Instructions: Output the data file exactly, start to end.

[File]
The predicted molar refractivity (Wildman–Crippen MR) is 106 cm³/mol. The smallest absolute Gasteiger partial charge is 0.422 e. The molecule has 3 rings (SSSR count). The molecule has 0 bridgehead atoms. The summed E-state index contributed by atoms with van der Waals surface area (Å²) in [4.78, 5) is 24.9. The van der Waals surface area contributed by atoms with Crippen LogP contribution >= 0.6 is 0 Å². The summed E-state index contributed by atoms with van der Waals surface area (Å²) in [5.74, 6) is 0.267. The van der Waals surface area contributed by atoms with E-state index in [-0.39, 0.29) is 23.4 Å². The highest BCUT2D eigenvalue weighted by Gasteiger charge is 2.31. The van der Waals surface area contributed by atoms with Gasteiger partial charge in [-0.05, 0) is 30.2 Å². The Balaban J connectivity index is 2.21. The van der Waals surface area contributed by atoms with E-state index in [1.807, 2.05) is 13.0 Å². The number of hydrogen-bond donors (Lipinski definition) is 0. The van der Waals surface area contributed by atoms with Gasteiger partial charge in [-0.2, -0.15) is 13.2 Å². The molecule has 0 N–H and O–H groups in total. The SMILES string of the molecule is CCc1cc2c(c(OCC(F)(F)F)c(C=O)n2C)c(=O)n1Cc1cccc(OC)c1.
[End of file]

The predicted molar refractivity (Wildman–Crippen MR) is 106 cm³/mol. The smallest absolute Gasteiger partial charge is 0.422 e. The molecule has 3 rings (SSSR count). The molecule has 0 bridgehead atoms. The summed E-state index contributed by atoms with van der Waals surface area (Å²) in [4.78, 5) is 24.9. The van der Waals surface area contributed by atoms with Crippen LogP contribution >= 0.6 is 0 Å². The summed E-state index contributed by atoms with van der Waals surface area (Å²) in [5.74, 6) is 0.267. The van der Waals surface area contributed by atoms with E-state index in [-0.39, 0.29) is 23.4 Å². The highest BCUT2D eigenvalue weighted by Gasteiger charge is 2.31. The van der Waals surface area contributed by atoms with Gasteiger partial charge in [-0.05, 0) is 30.2 Å². The Balaban J connectivity index is 2.21. The van der Waals surface area contributed by atoms with E-state index in [1.807, 2.05) is 13.0 Å². The number of hydrogen-bond donors (Lipinski definition) is 0. The van der Waals surface area contributed by atoms with Gasteiger partial charge in [-0.2, -0.15) is 13.2 Å². The molecule has 0 N–H and O–H groups in total. The SMILES string of the molecule is CCc1cc2c(c(OCC(F)(F)F)c(C=O)n2C)c(=O)n1Cc1cccc(OC)c1.